The specification requirements for Class 300 gate valves, as relevant here, were limited to the statement that the valves must be suitable for buried service. However, the specification document attached to the BOQ also contained requirements for other types of valves, and in a specification for lower pressure valves, the specification document explicitly required that the valves be “[s]uitable for buried service with non-rising stem.” AR, Tab 5, at 5 (emphasis added). By clearly requiring NRS valves in a specification for lower pressure buried gate valves, but not clearly requiring NRS valves for the Class 300 gate valve requirement, the solicitation suggested that any type of Class 300 gate valves suitable for buried service would be acceptable.
Furthermore, the specifications listed “Velan” as an approved manufacturer of the required Class 300 valves. As pointed out by Corcel, Velan does not manufacture a Class 300 NRS gate valve, although it does manufacture a Class 300 RS gate valve. Comments at 4. The agency does not dispute this fact.
Under these circumstances, we think that Corcel’s interpretation of the specifications, that the valves needed only to be suitable for buried use and were not required to be NRS, is the only reasonable interpretation. Therefore, we conclude that there was no ambiguity in the specifications that would justify cancellation of BOQ B of the IFB.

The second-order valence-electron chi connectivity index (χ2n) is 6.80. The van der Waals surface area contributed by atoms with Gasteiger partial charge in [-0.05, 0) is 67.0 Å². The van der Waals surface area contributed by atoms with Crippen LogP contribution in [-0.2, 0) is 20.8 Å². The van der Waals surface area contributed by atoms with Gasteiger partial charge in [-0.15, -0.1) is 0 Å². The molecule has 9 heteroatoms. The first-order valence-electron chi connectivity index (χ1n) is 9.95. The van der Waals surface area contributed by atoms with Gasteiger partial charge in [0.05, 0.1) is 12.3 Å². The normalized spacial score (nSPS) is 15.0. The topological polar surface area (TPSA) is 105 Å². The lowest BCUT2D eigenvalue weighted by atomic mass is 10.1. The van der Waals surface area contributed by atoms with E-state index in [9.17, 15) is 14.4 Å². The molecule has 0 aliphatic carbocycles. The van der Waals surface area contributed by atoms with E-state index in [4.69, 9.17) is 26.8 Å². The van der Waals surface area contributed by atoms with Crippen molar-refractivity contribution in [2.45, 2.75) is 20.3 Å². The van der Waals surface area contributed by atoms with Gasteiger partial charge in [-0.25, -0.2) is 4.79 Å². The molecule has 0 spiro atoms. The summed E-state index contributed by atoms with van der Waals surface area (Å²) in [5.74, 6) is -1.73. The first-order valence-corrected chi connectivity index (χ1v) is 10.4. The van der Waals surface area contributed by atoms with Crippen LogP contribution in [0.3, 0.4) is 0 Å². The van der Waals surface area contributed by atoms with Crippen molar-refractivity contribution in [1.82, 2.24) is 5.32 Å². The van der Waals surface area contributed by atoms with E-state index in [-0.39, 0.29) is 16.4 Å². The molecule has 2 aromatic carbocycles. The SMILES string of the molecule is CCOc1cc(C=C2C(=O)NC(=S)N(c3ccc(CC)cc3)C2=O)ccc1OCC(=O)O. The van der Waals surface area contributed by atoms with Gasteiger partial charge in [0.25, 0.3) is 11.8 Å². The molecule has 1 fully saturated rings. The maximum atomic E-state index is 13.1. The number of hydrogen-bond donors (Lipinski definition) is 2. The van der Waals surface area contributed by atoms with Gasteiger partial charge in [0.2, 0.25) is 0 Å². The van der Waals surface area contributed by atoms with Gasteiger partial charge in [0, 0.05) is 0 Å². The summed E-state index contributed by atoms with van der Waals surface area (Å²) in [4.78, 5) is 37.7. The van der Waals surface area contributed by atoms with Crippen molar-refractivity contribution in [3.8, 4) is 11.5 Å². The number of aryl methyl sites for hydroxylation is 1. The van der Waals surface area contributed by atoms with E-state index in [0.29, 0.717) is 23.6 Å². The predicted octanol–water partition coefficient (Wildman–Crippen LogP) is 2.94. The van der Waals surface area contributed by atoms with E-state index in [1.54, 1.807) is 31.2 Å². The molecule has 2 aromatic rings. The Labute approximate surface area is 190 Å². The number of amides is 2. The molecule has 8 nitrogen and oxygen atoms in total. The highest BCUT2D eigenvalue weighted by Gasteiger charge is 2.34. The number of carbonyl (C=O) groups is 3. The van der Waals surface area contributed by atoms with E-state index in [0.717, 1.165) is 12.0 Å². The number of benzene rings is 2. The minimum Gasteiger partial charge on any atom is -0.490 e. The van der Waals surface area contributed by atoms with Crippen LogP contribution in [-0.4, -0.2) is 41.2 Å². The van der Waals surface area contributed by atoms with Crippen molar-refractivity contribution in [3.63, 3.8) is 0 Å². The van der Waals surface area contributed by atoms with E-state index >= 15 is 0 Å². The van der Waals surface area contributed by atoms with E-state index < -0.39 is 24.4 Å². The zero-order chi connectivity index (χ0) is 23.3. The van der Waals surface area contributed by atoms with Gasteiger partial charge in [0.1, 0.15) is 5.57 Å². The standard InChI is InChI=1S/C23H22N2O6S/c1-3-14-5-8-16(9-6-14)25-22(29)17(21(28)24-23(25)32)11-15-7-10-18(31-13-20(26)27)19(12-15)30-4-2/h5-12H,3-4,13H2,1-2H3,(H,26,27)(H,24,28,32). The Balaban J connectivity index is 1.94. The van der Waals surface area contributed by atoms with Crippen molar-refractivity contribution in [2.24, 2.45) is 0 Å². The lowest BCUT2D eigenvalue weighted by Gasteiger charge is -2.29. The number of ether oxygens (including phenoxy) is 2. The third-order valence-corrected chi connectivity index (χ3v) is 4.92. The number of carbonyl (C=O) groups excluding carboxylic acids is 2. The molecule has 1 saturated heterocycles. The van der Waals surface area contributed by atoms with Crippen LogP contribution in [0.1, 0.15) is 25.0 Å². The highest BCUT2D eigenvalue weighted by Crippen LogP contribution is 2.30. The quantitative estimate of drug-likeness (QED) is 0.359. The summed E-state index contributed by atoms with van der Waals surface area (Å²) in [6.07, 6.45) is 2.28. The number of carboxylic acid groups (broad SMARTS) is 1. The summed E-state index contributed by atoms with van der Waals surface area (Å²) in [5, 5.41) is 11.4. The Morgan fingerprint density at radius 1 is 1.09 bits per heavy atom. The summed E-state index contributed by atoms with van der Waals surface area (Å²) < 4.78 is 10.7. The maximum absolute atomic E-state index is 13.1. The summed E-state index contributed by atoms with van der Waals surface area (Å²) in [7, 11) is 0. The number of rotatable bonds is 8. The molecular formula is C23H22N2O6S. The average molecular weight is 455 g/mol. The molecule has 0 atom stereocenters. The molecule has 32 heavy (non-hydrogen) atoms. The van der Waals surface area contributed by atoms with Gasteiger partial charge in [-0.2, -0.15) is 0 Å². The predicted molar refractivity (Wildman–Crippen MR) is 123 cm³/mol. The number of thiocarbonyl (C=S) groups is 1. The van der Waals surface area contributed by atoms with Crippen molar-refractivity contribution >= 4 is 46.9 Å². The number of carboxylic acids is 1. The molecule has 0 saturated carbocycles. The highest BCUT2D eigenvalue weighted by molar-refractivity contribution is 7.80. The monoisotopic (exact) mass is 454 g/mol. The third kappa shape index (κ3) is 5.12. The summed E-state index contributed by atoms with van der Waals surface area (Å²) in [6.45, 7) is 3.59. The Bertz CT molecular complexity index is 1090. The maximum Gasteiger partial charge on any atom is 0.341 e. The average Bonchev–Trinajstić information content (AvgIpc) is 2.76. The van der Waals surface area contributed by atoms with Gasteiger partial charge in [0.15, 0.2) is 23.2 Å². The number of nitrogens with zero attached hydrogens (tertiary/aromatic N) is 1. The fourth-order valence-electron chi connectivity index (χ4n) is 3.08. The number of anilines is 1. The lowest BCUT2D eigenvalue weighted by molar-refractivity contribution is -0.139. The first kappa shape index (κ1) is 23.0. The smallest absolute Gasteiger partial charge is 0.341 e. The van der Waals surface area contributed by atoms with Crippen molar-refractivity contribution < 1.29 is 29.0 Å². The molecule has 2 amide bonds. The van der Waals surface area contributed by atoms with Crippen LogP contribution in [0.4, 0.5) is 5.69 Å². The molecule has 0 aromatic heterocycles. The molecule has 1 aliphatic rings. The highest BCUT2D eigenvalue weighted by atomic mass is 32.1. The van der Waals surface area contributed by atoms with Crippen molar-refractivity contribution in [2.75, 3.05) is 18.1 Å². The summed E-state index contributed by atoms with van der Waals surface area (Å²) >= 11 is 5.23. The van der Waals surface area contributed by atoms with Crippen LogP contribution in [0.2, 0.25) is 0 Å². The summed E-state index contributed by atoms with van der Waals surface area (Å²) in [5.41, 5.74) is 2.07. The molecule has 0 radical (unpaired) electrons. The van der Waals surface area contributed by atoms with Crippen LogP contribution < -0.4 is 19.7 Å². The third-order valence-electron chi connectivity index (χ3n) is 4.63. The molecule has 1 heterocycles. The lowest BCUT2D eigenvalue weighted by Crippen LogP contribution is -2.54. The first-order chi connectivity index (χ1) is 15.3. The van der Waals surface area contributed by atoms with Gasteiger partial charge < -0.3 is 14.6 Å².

USAID next contends that its decision to cancel BOQ B was reasonable because, if Corcel’s interpretation of the solicitation was the only reasonable reading, then the specifications failed to meet the agency’s needs for the intended project. We agree.
An IFB may be canceled after bid opening, and all bids rejected, where an award under the IFB would not serve the government’s actual needs, Eastern Technical Enter., Inc., B-281319, B-281320, Jan. 22, 1999, 99-1 CPD para. 17 at 2, and our Office will defer to the agency and to the technical expertise of its engineering personnel in defining the government’s needs. Corbin Superior Composites, Inc., B-242394, Apr. 19, 1991, 91-1 CPD para. 389 at 5; Kings Point Mfg. Co., Inc., B-210757, Sept. 19, 1983, 83-2 CPD para. 342 at 3. Accordingly, we will question that determination only where it is shown to have no reasonable basis.